What is the answer? Violation of university rules has resulted in suspension of some destructive cults from some campuses. The First Amendment to the U.S. Constitution guarantees free speech on public property and besides all opinions should be part of the mixture so that students can learn to analyze and make choices. On the other hand if students are being manipulated and lured away from the academic process, then they should be protected from unscrupulous religious scavengers. At the very least students should have available to them presentations of a variety of the religious traditions which humankind has found valuable and helpful throughout the ages. At Cal State L.A. this happens through programming offered by the University Council of Campus Ministries, of which UMHE is a part. The university needs our participation in this marketplace of ideas and is grateful that your generosity provides our ministry to the students, staff and faculty.
Another answer is more thorough grounding of our high schoolers in theological understanding and commitment while they are still in their local church groups and attending worship services regularly. Charlie was giving his testimony at a gathering of campus ministers at UCLA last year. He had come from an Episcopalian background but would be representative of all our denominations in questioning the thoroughness of his religious instruction as he was growing up, a typical teenager not particularly interested in the fine points of doctrinal debate. This is a tough one. We would all like to do more with our children and young people, but how to motivate them when it must seem so abstract to them at that time? Yet it is not abstract for Charlotte who has been convinced that her break with the cult is a result of her own sin for which God will punish her forever, with no chance for forgiveness in this life or the next. She is searching for someone who will reassure her of God’s redeeming love and mercy. We can do that for her.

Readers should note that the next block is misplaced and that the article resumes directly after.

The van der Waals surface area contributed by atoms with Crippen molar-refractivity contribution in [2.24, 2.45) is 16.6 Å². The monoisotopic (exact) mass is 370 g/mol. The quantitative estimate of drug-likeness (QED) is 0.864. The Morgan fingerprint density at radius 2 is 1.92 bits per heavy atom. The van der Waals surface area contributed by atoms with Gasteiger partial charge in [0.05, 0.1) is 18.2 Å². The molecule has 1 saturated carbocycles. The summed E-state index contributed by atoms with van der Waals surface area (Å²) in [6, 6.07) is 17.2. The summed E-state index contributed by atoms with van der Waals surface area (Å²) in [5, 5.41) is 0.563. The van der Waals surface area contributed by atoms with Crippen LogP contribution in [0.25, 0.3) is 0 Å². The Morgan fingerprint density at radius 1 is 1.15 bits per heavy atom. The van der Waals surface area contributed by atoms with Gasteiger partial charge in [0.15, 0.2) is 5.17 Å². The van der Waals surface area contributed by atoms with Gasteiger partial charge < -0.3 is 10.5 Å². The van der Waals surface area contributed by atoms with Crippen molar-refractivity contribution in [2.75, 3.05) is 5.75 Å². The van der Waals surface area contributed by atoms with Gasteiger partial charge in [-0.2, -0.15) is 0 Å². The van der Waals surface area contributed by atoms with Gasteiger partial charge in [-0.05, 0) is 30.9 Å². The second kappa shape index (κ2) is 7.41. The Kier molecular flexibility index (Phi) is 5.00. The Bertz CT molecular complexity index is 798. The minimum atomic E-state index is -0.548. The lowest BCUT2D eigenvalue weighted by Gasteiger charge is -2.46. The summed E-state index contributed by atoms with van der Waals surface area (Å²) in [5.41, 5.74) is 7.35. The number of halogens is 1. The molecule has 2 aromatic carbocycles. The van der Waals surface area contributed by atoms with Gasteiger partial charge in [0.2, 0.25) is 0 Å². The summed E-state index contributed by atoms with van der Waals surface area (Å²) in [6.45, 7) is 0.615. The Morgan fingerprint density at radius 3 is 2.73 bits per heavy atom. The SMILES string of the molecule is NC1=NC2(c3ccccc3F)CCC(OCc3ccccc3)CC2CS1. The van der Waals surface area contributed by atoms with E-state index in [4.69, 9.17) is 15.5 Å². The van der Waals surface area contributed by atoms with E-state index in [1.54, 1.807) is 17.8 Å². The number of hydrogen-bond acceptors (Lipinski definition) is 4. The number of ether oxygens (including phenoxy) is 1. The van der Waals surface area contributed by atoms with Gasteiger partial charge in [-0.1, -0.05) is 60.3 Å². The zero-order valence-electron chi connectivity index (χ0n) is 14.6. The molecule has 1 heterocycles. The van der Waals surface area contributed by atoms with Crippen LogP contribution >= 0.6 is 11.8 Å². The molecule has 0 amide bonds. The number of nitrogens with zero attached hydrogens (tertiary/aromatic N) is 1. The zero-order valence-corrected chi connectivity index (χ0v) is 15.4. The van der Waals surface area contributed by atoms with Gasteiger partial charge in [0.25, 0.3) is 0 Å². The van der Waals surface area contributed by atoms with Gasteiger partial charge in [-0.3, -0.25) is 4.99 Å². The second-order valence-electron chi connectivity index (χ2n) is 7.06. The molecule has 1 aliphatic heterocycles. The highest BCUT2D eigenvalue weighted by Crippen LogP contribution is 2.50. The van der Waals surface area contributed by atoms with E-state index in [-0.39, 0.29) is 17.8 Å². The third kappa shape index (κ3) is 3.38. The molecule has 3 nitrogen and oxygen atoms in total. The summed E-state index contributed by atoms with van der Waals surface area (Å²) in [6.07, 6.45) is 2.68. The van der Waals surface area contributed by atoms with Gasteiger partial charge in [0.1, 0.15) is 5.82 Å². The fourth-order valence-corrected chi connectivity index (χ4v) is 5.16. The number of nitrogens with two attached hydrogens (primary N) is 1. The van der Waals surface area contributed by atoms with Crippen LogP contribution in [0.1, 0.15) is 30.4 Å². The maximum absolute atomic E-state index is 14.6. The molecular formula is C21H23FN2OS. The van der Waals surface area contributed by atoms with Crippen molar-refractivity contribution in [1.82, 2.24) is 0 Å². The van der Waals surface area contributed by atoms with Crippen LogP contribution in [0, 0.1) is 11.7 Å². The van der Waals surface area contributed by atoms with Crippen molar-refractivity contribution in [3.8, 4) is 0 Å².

Yet a third answer is in the outstanding contribution made by Reggie, a student at Cal State L.A. who was drawn into a battle with the cults as a result of his personal engagement in challenging their influence in his life two years ago. He is the founding energy behind a chapter of CARES, Cult Awareness Resources, an officially recognized student organization organized to provide information and resources to the campus community about cult activity. The Campus Ministries office receives about two dozen calls a month from distraught parents, friends of recent converts and discouraged cult drop outs who are looking for a new grounding in reality and for personal support, psychologically and theologically.
National surveys show that millions of Americans are currently involved in religious cults at one level or another. It might be prudent for those of us committed to the mainstream denominations to take note of this trend and ponder its meaning for the future of the church.